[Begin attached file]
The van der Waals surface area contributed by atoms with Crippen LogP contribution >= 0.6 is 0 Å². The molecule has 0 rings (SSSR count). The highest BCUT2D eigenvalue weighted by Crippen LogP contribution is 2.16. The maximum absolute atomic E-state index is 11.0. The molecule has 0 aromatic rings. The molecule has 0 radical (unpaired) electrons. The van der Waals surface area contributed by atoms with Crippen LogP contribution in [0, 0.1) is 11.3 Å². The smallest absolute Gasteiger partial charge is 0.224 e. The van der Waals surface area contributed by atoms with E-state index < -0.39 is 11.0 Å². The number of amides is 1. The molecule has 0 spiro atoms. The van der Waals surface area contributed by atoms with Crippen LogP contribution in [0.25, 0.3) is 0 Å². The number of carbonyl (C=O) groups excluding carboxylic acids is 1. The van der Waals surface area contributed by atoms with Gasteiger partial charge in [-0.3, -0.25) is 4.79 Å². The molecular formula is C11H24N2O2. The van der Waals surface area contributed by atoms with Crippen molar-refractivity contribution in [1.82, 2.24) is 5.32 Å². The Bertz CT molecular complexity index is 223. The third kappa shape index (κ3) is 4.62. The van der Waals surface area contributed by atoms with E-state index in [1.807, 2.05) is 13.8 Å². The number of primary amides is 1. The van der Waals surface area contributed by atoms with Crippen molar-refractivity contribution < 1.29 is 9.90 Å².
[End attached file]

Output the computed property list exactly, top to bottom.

The van der Waals surface area contributed by atoms with Crippen LogP contribution >= 0.6 is 0 Å². The molecule has 0 rings (SSSR count). The highest BCUT2D eigenvalue weighted by Crippen LogP contribution is 2.16. The maximum absolute atomic E-state index is 11.0. The molecule has 0 aromatic rings. The molecule has 0 radical (unpaired) electrons. The van der Waals surface area contributed by atoms with Crippen LogP contribution in [0, 0.1) is 11.3 Å². The smallest absolute Gasteiger partial charge is 0.224 e. The van der Waals surface area contributed by atoms with E-state index < -0.39 is 11.0 Å². The number of amides is 1. The molecule has 0 spiro atoms. The van der Waals surface area contributed by atoms with Crippen LogP contribution in [0.25, 0.3) is 0 Å². The number of carbonyl (C=O) groups excluding carboxylic acids is 1. The van der Waals surface area contributed by atoms with Gasteiger partial charge in [-0.3, -0.25) is 4.79 Å². The molecular formula is C11H24N2O2. The van der Waals surface area contributed by atoms with Crippen molar-refractivity contribution in [1.82, 2.24) is 5.32 Å². The Bertz CT molecular complexity index is 223. The third kappa shape index (κ3) is 4.62. The van der Waals surface area contributed by atoms with E-state index in [1.807, 2.05) is 13.8 Å². The number of primary amides is 1. The van der Waals surface area contributed by atoms with Crippen molar-refractivity contribution < 1.29 is 9.90 Å².